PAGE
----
I’ve long been a fan of G.K. Chesterton. His wit, for one. Perhaps you heard of the time, during WWI, when a lady asked why he was not on the Front. His response: “If you go round to the side, you will see that I am.”
Truly, what’s not the love?
Of course, in terms of literature, I’m most familiar with his apologetics. As a matter of fact, I was only introduced to Father Brown, recently. If you’re like me, and the name rings no bells, let me turn around and introduce you . . .
Father Brown is short, rather stumpy fellow–a priest of the Roman Catholic Church. He’s humble, not the least bit remarkable. He blends quite nicely into the background, which serves him well when it comes to solving mysteries.
Now, if you’re asking how a priest could possibly make a good detective, he would answer, much like he did in The Blue Cross: “Has it never struck you that a man who does next to nothing but hear men’s real sins is not likely to be wholly unaware of human evil?” With an intimate knowledge of man’s heart and mind, he may be the greatest detective of them all.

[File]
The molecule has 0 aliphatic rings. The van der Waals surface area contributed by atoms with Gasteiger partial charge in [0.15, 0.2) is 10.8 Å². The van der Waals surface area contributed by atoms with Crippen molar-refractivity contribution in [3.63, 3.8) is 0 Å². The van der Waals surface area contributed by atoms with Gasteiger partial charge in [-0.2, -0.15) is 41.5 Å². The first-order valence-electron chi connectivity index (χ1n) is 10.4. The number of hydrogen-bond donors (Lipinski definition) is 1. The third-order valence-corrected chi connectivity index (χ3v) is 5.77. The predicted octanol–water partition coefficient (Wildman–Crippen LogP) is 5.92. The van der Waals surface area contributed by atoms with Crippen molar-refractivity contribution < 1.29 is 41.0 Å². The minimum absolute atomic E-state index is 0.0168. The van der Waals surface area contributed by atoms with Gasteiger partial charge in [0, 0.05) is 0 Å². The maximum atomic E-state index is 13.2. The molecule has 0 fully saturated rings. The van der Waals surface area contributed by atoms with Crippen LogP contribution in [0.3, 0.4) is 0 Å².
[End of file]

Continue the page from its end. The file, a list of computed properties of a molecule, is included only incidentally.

Of course, unlike Sherlock Holmes, Father Brown relies on reasoning, rather than scientific inquiry. On more than one occasion, he slips off with the criminal to, presumably, hear his confession, though it’s never explicitly expressed as such.
The stories, in their own right, are delightful; but they’re made all the better with Chesterton’s strong writing style . . . proving even mysteries can be literary. Add to that the short story format, and you’ve got perfect reading for lazy summer days . . .